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Millennials Are Not Prepared for the Next Financial Crisis

Millennials feel helpless to prepare for a financial crisis, Peapack-Gladstone makes another acquisition, and DNA test refutes fortune teller's claim to be Dali's daughter.

Millennials, who have taken to robo advisors but still want high-touch service from a human, don't feel their ducks are in a row for the next financial crisis. More than 62 percent of millennials surveyed by Fundrise said they don't feel prepared for the next crisis—perhaps because 47 percent said, "There's nothing that I can do about it." They might have a point—no one knows what will cause the next financial crisis or when it will occur (otherwise it would be prevented). But it's worth noting the study should be taken with a grain of salt—market downturn and recession are not synonymous with a financial crisis. Hopefully the respondents know the difference.

Peapack-Gladstone Acquires Quadrant Capital Management

Fairfield, New Jersey–based boutique wealth management firm Quadrant Capital Management has been acquired by Peapack-Gladstone Financial, the firms announced last week. The deal, in which terms were not disclosed, is expected to close in the fourth quarter of the year. Created by Jeff Fisher and Jim Kearney, both formerly of J.P. Morgan, Quadrant focuses on financial planning, investment, tax, retirement and insurance advice. It currently has over $400 million in assets under management. This is Peapack's second acquisition in the past three months. It acquired Murphy Capital Management on July 31.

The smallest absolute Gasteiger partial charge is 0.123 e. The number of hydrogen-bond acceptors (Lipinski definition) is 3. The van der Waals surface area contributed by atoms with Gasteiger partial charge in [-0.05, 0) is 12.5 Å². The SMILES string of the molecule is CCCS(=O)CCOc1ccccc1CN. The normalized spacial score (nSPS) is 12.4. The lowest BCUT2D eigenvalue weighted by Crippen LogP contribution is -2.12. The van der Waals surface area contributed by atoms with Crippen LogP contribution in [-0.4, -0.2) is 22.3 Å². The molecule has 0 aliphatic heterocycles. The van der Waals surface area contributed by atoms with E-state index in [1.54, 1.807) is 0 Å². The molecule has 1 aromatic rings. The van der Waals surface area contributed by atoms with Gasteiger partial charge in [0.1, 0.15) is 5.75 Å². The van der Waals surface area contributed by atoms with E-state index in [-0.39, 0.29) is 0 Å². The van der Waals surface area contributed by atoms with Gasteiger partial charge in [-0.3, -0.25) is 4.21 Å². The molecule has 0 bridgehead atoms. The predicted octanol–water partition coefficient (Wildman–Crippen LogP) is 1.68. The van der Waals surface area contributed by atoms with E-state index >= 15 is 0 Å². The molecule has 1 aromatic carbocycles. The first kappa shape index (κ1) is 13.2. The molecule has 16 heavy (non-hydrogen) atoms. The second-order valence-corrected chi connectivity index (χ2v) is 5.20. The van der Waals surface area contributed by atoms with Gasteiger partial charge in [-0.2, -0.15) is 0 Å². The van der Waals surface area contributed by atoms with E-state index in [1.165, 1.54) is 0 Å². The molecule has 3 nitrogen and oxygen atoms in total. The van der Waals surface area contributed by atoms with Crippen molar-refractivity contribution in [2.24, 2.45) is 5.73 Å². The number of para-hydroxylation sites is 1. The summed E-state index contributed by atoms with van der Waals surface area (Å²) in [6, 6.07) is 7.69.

Dali Not the Daddy

A Spanish court has refuted a fortune teller’s claim that she is the daughter of famous surrealist artist Salvador Dali. According to a statement released by the Dali Foundation, a court-ordered DNA test "excludes Salvador Dali as the biological father of Maria Pilar Abel Martinez." Sadly, authorities had to exhume the artist’s body in July to get samples of his DNA (from his hair and teeth) in order to combat her paternity claims. If Martinez had been Dali's daughter, she stood to inherit a quarter of his fortune, which could have been a major issue, as the artist bequeathed his entire estate to the Spanish state and the aforementioned foundation.

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